Somehow or other, the FT – not by and large a fan of the BBC – has managed to dig up an academic who can conclusively prove that top-slicing, the principle of rechannelling a portion of the BBC licence fee to other worthy causes, is nothing new.
Apparently, up to 1962, it was quite routine. Besides the treasury holding back 12.5% as part of general revenue, a further 8 or 9% found its way to the Post Office. A handsome commission for handling the licence’s distribution, you must agree. But, come to think of it, a handy precedent for bailing out a national institution which is gradually bankrupting us and yet refuses to be privatised.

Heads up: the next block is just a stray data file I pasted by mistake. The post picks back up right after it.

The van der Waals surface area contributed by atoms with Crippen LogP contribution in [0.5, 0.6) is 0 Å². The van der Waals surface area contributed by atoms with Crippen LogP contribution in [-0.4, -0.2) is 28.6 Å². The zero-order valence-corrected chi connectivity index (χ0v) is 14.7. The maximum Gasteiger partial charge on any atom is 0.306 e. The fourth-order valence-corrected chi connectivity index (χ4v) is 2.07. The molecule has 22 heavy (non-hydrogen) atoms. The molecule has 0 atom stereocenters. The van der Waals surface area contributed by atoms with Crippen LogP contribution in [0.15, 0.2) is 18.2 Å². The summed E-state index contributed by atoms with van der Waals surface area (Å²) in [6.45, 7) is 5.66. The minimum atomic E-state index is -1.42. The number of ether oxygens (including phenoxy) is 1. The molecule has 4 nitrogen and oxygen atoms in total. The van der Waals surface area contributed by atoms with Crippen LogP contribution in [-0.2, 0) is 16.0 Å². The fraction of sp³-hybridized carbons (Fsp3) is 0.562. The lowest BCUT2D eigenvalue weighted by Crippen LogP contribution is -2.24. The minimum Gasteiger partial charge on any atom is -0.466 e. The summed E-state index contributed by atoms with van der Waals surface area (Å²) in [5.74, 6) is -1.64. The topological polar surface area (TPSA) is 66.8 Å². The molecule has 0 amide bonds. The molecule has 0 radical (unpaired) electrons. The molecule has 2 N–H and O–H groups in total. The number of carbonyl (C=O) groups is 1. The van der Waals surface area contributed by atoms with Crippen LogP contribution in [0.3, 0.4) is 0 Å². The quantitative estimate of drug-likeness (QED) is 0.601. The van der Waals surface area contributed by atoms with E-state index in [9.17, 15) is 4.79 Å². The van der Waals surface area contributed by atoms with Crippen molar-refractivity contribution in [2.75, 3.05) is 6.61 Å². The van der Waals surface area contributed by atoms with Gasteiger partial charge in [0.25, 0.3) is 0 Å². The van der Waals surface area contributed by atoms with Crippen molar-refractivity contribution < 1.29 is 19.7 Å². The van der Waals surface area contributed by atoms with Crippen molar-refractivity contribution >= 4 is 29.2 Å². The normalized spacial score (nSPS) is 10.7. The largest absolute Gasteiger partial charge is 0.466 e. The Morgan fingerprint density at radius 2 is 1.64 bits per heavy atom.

The ‘precedent’ is of course further ammunition for our new, and intemperate, culture secretary, Ben Bradshaw, who has made no bones about imposing top-slicing by parliamentary statute if necessary.
Luckily for the BBC’s senior brass, this looks like being a remote possibility – what with a general election looming, the Government will have other priorities.
But only temporarily. The issue is going to come back to haunt the BBC with a vengeance, because any future administration will be cash-strapped for the foreseeable, and therefore on the look-out for an easy raid.
And when the politicians do get round to plundering the licence fee, what will be the consequences for BBC, the world-beating brand? Not good, for sure. More on this in the column this week.